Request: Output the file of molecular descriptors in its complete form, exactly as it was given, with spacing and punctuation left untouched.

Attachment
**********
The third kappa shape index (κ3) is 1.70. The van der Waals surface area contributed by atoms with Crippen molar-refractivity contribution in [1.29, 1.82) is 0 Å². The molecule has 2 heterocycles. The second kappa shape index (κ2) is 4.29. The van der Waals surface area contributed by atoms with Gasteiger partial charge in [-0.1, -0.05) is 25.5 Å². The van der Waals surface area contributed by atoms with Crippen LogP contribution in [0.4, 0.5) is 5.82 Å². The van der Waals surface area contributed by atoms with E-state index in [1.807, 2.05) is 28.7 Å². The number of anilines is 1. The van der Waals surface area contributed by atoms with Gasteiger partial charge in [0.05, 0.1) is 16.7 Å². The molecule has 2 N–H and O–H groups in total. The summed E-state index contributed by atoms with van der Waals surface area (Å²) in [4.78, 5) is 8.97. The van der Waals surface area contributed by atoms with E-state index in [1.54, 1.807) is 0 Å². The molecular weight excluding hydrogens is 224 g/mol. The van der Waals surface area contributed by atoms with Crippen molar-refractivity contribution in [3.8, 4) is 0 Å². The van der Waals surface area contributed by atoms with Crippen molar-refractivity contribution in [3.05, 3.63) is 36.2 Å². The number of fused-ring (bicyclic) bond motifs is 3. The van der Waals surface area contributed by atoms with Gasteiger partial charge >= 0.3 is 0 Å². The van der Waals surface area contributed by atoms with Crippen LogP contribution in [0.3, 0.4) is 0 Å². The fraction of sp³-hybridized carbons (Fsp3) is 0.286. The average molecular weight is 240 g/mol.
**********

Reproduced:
The third kappa shape index (κ3) is 1.70. The van der Waals surface area contributed by atoms with Crippen molar-refractivity contribution in [1.29, 1.82) is 0 Å². The molecule has 2 heterocycles. The second kappa shape index (κ2) is 4.29. The van der Waals surface area contributed by atoms with Gasteiger partial charge in [-0.1, -0.05) is 25.5 Å². The van der Waals surface area contributed by atoms with Crippen LogP contribution in [0.4, 0.5) is 5.82 Å². The van der Waals surface area contributed by atoms with E-state index in [1.807, 2.05) is 28.7 Å². The number of anilines is 1. The van der Waals surface area contributed by atoms with Gasteiger partial charge in [0.05, 0.1) is 16.7 Å². The molecule has 2 N–H and O–H groups in total. The summed E-state index contributed by atoms with van der Waals surface area (Å²) in [4.78, 5) is 8.97. The van der Waals surface area contributed by atoms with E-state index in [1.54, 1.807) is 0 Å². The molecular weight excluding hydrogens is 224 g/mol. The van der Waals surface area contributed by atoms with Crippen molar-refractivity contribution in [3.8, 4) is 0 Å². The van der Waals surface area contributed by atoms with Crippen molar-refractivity contribution in [3.05, 3.63) is 36.2 Å². The number of fused-ring (bicyclic) bond motifs is 3. The van der Waals surface area contributed by atoms with Gasteiger partial charge >= 0.3 is 0 Å². The van der Waals surface area contributed by atoms with Crippen LogP contribution in [0.3, 0.4) is 0 Å². The fraction of sp³-hybridized carbons (Fsp3) is 0.286. The average molecular weight is 240 g/mol.